Your body is an ancestor. Your body is an altar to your ancestors. Every one of your cells holds an ancient and anarchic love story. Around 2.7 billion years ago free-living prokaryotes melted into one another to form the mitochondria and organelles of the cells that build our bodies today. All you need to do to honor your ancestors is to roll up like a pill bug, into the innate shape of safety: the fetal position. The curl of your body, then, is an altar not just to the womb that grew you, but to the retroviruses that, 200 million years ago taught mammals how to develop the protein syncytin that creates the synctrophoblast layer of the placenta. Breathe in, slowly, knowing that your breath loops you into the biome of your ecosystem. Every seven to ten years your cells will have turned over, rearticulated by your inhales and exhales, your appetites and proclivity for certain flavors. If you live in a valley, chances are the ancient glacial moraine, the fossils crushed underfoot, the spores from grandmotherly honey fungi, have all entered into and rebuilt the very molecular make up of your bones, your lungs, and even your eyes. Even your lungfuls of exhaust churn you into an ancestor altar for Mesozoic ferns pressurized into the fossil fuels. You are threaded through with fossils. Your microbiome is an ode to bacterial legacies you would not be able to trace with birth certificates and blood lineages. You are the ongoing-ness of the dead. The alembic where they are given breath again. Every decision, every idea, every poem you breathe and live is a resurrection of elements that date back to the birth of this universe itself.

Today I realize that due to the miracle of metabolic recycling, it is even possible that my body, somehow, holds the cells of my great-great grandmother. Or your great-great grandmother. Or that I am built from carbon that once intimately orchestrated the flight of a hummingbird or a pterodactyl. Your body is an ecosystem of ancestors. An outcome born not of a single human thread, but a web of relations that ripples outwards into the intimate ocean of deep time.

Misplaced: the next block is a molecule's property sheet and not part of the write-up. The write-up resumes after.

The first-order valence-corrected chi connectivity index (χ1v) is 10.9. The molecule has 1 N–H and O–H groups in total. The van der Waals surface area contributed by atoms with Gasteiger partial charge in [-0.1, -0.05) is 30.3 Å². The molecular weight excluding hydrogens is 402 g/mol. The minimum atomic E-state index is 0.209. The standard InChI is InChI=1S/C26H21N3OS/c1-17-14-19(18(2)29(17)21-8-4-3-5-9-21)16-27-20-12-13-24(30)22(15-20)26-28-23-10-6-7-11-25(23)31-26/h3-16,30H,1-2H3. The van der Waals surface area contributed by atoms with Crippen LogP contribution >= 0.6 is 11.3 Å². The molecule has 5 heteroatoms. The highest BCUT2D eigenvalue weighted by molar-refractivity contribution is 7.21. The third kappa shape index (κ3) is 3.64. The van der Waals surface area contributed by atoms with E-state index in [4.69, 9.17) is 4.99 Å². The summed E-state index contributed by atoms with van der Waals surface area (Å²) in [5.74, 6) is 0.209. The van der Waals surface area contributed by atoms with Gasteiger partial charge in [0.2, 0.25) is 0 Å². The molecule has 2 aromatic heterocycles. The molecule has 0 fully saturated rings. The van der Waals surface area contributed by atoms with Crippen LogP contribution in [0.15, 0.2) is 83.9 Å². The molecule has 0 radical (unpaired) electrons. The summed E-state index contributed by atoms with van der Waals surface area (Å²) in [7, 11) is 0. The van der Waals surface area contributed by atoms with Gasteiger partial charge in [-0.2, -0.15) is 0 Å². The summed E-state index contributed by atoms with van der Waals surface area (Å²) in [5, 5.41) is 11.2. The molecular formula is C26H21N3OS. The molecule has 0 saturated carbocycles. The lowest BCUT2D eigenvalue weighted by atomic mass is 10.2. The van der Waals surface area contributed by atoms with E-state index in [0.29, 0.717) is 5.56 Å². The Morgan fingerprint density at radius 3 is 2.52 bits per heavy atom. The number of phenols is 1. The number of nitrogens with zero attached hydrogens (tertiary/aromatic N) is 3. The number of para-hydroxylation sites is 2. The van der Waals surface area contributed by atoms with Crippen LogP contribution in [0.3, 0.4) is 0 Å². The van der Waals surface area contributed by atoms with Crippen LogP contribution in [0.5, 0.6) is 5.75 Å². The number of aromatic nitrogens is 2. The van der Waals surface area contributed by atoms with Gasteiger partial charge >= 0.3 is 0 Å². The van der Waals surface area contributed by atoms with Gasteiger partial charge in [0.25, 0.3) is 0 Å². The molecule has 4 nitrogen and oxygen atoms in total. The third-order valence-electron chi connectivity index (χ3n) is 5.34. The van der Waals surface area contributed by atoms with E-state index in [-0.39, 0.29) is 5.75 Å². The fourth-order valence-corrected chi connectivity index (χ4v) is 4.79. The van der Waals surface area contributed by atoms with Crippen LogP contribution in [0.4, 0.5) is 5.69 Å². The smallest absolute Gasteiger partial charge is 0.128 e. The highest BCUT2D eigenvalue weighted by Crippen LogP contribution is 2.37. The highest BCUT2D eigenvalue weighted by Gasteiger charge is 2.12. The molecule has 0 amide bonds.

Your Body is an Ancestor, Sophie Strand

"Your Body is an Ancestor" by Sophie St…

— Grandma, how to do deal with pain?

— With your hands, honey. If you do it with your mind in place to relieve the pain, it becomes even harder.

— With our hands grandma?

— Yes. Our hands are the antennae of our soul. If you move them by weaving, cooking, painting, playing, or sinking them into the ground, you send signals of care to the deepest part of you. And your soul lights up because you are paying attention to it. Then the pain signals will no longer be necessary.

— Are hands really that important?

— Yes, my daughter. Think of babies: they begin to know the world thanks to the touch of their little hands. If you look at the hands of old people, they tell you more about their life than any other part of the body. Everything that is made by hand is said to be made with the heart. Because it is really like that: the hands and the heart are connected.

Masseurs know it well: when they touch the body of another person with their hands they create a deep connection.

It is precisely from this connection that he comes to healing.

Think of lovers: when they touch hands, they make love in a more sublime way.

— My hands grandma ... how long have I not used them like this!

— Move them, my love, start creating with them and everything within you will move. The pain will not pass. And instead what you do with them will become the most beautiful masterpiece. And it won't hurt anymore. Because you will have been able to transform its essence.

Grandma, how to do deal with pain? by E…